Google TV Opens Doors For Advertisers Through SEO, Search, Display Ads
Google unveiled Google TV at the Google I/O conference Thursday in hopes of capturing some of the $70 billion dollars spent on ads in the U.S. annually. The open platform will run on Android 2.1 with an update soon to 2.2, a version announced today. Sony will provide a line of TVs; Logitech, companion box and controller with keyboard; Intel, Atom processor; and Dish Networks, connectivity.
Google TV will become available in fall 2010 in television sets, Blu-ray players and set-top boxes through partnerships. The platform will sell in Best Buy stores. The speculation began last week that Google would make the announcement at the developers conference. Limited tests are being run with Dish Networks. The tests mostly center on search programming.
And although there is no word yet on how advertising will work through Google Content Network, Google AdWords and Google AdSense, from the demonstration, attendees could see that companies and brands in paid-click and display ads will have exposure on the TV, as they do on the Web. Google TV brings the search browser to the television. Consumers searching the Web on Google TV will see the same ads that are visible on their PC.
The pitch for the new platform means that consumers can toggle from search on the Internet to television programming without the need to navigate through clumsy on-screen directories. A search box will give consumers the same feel on the television that they will find on the Internet. It makes the TV "a natural extension of the Web itself," Rishi Chandra told 5,000 developers at for Google I/O conference in San Francisco. "Video should be consumed on the biggest, best and brightest screen in the house, and that is a TV."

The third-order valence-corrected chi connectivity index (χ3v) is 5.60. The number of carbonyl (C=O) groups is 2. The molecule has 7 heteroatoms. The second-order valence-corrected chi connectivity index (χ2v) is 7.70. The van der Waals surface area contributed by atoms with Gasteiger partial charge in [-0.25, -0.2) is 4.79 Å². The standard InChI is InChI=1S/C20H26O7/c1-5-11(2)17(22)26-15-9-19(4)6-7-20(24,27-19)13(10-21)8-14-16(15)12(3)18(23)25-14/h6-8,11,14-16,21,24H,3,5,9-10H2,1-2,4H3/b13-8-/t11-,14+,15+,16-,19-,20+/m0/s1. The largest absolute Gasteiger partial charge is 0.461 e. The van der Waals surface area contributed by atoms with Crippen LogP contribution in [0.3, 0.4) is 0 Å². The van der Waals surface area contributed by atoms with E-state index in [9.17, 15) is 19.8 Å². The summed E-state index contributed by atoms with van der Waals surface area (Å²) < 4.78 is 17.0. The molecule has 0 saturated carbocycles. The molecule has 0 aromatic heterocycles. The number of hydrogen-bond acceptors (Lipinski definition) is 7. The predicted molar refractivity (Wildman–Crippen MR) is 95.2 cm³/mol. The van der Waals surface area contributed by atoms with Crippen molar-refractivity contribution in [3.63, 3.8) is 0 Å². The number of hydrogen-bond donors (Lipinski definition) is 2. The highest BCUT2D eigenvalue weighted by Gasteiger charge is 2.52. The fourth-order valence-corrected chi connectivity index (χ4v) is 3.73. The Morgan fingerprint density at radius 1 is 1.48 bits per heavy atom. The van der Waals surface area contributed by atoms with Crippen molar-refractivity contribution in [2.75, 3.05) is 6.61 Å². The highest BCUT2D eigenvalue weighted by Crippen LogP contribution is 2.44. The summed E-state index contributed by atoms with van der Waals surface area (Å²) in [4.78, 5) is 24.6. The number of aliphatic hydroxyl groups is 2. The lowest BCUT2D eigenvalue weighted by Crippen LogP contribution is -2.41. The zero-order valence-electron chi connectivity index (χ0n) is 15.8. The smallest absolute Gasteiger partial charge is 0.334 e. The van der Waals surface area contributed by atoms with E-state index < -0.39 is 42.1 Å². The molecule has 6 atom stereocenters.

Intel Chief Executive Officer Paul Otellini, who sits on Google's board, described the version of the Atom processor in Google TV as circuitry found in devices running high-definition video.
David Hallerman, eMarketer senior analyst, calls it a good start -- but not as giant a step as the words Google and TV seem to suggest. "One problem is most of the video on YouTube isn't the highest quality," he says. "People get larger screens to see high-definition content. On the other hand, the reach Google has with advertisers and agencies will become helpful to grow the ad business."
At first, the demonstration of the Google TV did not go smoothly at the Google I/O conference. The glitch blamed on too many people eating up the WiFi access caused a delay. There were so many people in the audience that the demonstrator ran into repeated problems as he showed how the technology works. The platform did switch seamlessly between the Web and the television programming after Google pleaded with the attendees to disconnect their phones from the wireless network.
Back on track, Google demonstrated the ability to use Android phones to control their TVs with voice searches -- and how someone watching a video on an Android phone via YouTube can push that video directly to Google TV over Wi-Fi -- and explained opportunities in building apps on the Android platform to developers.
One thing for sure -- Google TV will create a massive Android developers network, far larger than if the platform aimed to support only mobile devices.
Analysts hope Google's venture into television will go more smoothly than the demonstration. Others such as Apple and Microsoft have tried connecting consumers to the Internet through the TV, servers and set-top boxes. Some have failed. PopBox began offering Internet connectivity through televisions in 2001, but it wasn't until 2006 that the company gained ground by powering Hewlett-Packard's MediaSmart Server.
"The biggest challenge might come with working alongside big consumer electronics companies that may not want to give Google control of the user experience," says Alex Limberis, PopBox chief operating officer.